Destination: LOS ANGELES
Sponsor: American Hellenic Council of California
Purpose: AWARDS CEREMONY-SPEAKING ENGAGEMENT
Date: Mar 4, 2005 (3 days)
Expense: $1,635.47
source

Destination: LAS VEGAS
Sponsor: National Association of Broadcasters
Purpose: SPEAKING ENGAGEMENT
Date: Apr 15, 2005 (3 days)
Expense: $3,436.60
source

Destination: BOSTON
Sponsor: American Hellenic Educational Progressive Association
Purpose: SPEAKING ENGAGEMENT
Date: Jul 22, 2005 (2 days)
Expense: $1,381.40
source

Destination: MIAMI
Sponsor: Blinded Veterans Association
Purpose: SPEAKING ENGAGEMENT AND AWARDS PRESENTATION
Date: Aug 16, 2005 (1 day)
Expense: $400.80
source


Congressional staff traveling under the office of Michael Bilirakis

Jeremy Allen
Anne Elizabeth Esposito
Rebecca Hyder
Carrie Melvin
Erin Ockunzzi
Sarah Owen
Christy Stefadouros
Steven Tilton
Matthew Tuten



American RadioWorks |
A student learns welding at a vocational high school in Massachusetts. (Photo: Emily Hanford)

Ready to Work

Vocational education was once a staple of American schooling, preparing some kids for blue-collar futures while others were put on a path to college. Today the new mantra is "college for all." But not everyone wants to go to college, and more than half of jobs don't require a bachelor's degree. Many experts say it's time to bring back career and technical education. This American RadioWorks documentary explores how vocational education is being reimagined.

Recent Posts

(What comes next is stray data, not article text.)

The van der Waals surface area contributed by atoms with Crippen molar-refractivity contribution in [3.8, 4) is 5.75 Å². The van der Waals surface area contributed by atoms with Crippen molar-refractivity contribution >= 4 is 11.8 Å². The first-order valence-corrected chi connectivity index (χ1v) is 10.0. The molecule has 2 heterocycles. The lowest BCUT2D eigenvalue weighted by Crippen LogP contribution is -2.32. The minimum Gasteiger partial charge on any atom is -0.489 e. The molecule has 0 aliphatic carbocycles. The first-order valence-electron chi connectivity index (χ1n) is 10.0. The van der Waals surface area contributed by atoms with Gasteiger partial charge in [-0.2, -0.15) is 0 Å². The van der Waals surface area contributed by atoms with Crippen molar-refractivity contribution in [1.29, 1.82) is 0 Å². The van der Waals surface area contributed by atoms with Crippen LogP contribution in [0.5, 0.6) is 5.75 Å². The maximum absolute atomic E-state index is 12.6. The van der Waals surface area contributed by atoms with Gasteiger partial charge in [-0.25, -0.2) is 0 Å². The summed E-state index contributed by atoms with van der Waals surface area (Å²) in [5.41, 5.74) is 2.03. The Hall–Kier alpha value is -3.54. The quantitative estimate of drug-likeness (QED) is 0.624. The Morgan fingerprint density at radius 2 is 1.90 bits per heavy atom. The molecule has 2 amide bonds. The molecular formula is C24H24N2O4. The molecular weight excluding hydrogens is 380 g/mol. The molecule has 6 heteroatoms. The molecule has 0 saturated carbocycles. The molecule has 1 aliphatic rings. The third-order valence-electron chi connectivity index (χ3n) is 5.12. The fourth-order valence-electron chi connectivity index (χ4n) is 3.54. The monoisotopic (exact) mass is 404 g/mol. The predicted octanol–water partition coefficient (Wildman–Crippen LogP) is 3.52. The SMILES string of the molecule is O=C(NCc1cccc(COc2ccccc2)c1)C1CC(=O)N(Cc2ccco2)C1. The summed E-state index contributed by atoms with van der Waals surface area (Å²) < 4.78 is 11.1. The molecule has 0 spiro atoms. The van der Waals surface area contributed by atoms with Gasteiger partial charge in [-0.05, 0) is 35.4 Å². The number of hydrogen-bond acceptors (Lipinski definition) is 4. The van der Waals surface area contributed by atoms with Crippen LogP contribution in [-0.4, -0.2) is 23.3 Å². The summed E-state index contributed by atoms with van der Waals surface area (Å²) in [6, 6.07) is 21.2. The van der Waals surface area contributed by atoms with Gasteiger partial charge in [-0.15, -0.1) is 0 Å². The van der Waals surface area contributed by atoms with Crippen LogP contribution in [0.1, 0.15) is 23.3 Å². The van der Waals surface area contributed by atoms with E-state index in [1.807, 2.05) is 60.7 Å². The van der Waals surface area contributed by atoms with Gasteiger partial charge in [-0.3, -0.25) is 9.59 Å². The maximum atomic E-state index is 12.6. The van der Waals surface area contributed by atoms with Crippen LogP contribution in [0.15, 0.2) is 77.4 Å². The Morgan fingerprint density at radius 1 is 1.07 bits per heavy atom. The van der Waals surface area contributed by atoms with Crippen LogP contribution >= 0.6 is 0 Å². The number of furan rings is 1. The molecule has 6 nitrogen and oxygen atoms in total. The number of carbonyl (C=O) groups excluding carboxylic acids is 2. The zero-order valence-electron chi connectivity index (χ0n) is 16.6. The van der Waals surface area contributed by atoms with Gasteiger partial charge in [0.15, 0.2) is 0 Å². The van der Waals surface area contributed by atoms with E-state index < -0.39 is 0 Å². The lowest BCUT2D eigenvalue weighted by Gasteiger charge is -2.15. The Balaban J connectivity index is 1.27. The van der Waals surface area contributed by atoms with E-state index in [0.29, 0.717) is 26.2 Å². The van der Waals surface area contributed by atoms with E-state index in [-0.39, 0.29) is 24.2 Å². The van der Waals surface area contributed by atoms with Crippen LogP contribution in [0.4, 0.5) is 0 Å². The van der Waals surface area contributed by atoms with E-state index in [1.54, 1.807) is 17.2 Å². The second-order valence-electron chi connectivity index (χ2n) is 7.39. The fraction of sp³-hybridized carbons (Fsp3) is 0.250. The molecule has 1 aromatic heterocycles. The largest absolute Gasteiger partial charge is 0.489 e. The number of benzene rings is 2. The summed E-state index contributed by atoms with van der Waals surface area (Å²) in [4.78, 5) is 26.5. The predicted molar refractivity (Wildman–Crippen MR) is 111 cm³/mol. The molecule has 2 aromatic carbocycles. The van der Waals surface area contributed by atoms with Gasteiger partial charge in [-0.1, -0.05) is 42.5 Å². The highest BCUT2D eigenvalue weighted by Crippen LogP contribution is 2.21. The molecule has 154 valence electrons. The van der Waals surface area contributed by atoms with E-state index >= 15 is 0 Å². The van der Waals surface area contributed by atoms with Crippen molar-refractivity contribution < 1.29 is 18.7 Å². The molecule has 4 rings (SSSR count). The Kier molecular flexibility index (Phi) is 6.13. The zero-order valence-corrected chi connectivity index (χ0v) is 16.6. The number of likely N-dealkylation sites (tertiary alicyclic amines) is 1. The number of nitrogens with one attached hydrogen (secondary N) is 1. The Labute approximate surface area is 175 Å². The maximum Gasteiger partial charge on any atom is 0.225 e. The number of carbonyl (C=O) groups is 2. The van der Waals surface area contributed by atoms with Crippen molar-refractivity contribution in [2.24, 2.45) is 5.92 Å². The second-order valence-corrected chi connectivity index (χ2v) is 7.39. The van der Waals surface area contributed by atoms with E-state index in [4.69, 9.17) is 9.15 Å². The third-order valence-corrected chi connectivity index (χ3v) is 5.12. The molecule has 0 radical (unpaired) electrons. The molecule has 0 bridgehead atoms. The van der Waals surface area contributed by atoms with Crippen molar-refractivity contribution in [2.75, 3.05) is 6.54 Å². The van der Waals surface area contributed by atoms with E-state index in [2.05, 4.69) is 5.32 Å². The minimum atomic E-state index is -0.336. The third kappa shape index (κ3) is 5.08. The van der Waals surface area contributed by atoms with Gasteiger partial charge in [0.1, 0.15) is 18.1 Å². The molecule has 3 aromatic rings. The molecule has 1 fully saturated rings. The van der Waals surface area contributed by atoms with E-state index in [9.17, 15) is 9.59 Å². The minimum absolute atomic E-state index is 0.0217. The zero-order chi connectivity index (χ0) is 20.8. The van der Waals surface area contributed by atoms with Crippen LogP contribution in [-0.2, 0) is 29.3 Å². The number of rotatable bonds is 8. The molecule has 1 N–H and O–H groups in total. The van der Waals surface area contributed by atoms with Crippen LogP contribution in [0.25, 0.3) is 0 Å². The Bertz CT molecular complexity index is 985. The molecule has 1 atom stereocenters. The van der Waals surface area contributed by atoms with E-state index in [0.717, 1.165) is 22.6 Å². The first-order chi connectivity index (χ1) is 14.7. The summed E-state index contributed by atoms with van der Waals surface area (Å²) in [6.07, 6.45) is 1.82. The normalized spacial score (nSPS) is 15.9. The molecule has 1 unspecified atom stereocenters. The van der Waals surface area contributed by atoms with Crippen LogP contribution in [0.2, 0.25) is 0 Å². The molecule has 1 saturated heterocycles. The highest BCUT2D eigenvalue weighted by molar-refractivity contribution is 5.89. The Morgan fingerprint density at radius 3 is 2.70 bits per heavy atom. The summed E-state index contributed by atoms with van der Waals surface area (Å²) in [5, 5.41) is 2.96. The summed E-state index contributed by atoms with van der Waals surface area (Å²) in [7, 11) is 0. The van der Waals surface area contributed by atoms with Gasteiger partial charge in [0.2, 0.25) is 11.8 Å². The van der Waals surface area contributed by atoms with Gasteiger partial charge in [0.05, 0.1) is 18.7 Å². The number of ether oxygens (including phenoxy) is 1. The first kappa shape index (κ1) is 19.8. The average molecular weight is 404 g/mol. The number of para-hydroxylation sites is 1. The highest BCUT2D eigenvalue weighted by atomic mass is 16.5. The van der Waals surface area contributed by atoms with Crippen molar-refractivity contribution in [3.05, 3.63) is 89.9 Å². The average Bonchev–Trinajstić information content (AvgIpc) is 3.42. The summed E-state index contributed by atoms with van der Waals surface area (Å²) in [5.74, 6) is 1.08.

• 09.11.14

    A 21st-century vocational high school

    For years, vocational education was seen as a lesser form of schooling, tracking some kids into programs that ended up limiting their future opportunities. Today, in the nation's best vocational programs, things are different.
  • 09.10.14

    Career academies: A new twist on vocational ed

    Across the country, thousands of high schools are transforming into career academies. The idea is that students will be more engaged if they see how academics are connected to the world of work. And they’ll be more likely to get the postsecondary schooling they need to support themselves in today’s economy.
  • 09.09.14

    The troubled history of vocational education

    Vocational education was once used to track low-income students off to work while wealthier kids went to college. But advocates for today's career and technical education say things have changed, and graduates of vocational programs may have the advantage over graduates of traditional high schools.
  • 09.04.14

    Four-year institutions brace for population shifts

    Colleges and universities are accepting many more students of color, many more students from working class and poor families, and many more people who are sometimes referred to as "nontraditional" students.